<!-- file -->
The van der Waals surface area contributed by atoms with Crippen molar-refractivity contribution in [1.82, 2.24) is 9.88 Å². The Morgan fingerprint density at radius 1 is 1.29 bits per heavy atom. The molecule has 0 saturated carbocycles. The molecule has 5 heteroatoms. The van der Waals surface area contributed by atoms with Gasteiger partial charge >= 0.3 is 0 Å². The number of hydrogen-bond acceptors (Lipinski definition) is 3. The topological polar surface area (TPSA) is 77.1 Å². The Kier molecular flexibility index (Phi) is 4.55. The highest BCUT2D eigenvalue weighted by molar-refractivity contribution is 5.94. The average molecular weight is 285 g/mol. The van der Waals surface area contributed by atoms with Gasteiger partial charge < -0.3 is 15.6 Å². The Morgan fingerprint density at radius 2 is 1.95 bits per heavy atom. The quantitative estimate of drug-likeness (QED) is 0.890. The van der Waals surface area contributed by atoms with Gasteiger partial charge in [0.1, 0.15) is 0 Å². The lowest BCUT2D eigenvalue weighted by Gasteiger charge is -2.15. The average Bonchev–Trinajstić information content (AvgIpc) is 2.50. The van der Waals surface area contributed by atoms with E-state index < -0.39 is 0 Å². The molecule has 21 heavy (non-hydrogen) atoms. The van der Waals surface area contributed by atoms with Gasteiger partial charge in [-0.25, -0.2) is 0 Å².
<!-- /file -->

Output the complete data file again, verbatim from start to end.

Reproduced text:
The van der Waals surface area contributed by atoms with Crippen molar-refractivity contribution in [1.82, 2.24) is 9.88 Å². The Morgan fingerprint density at radius 1 is 1.29 bits per heavy atom. The molecule has 0 saturated carbocycles. The molecule has 5 heteroatoms. The van der Waals surface area contributed by atoms with Gasteiger partial charge >= 0.3 is 0 Å². The number of hydrogen-bond acceptors (Lipinski definition) is 3. The topological polar surface area (TPSA) is 77.1 Å². The Kier molecular flexibility index (Phi) is 4.55. The highest BCUT2D eigenvalue weighted by molar-refractivity contribution is 5.94. The average molecular weight is 285 g/mol. The van der Waals surface area contributed by atoms with Gasteiger partial charge < -0.3 is 15.6 Å². The Morgan fingerprint density at radius 2 is 1.95 bits per heavy atom. The quantitative estimate of drug-likeness (QED) is 0.890. The van der Waals surface area contributed by atoms with Gasteiger partial charge in [0.1, 0.15) is 0 Å². The lowest BCUT2D eigenvalue weighted by Gasteiger charge is -2.15. The average Bonchev–Trinajstić information content (AvgIpc) is 2.50. The van der Waals surface area contributed by atoms with E-state index < -0.39 is 0 Å². The molecule has 21 heavy (non-hydrogen) atoms. The van der Waals surface area contributed by atoms with Gasteiger partial charge in [-0.25, -0.2) is 0 Å².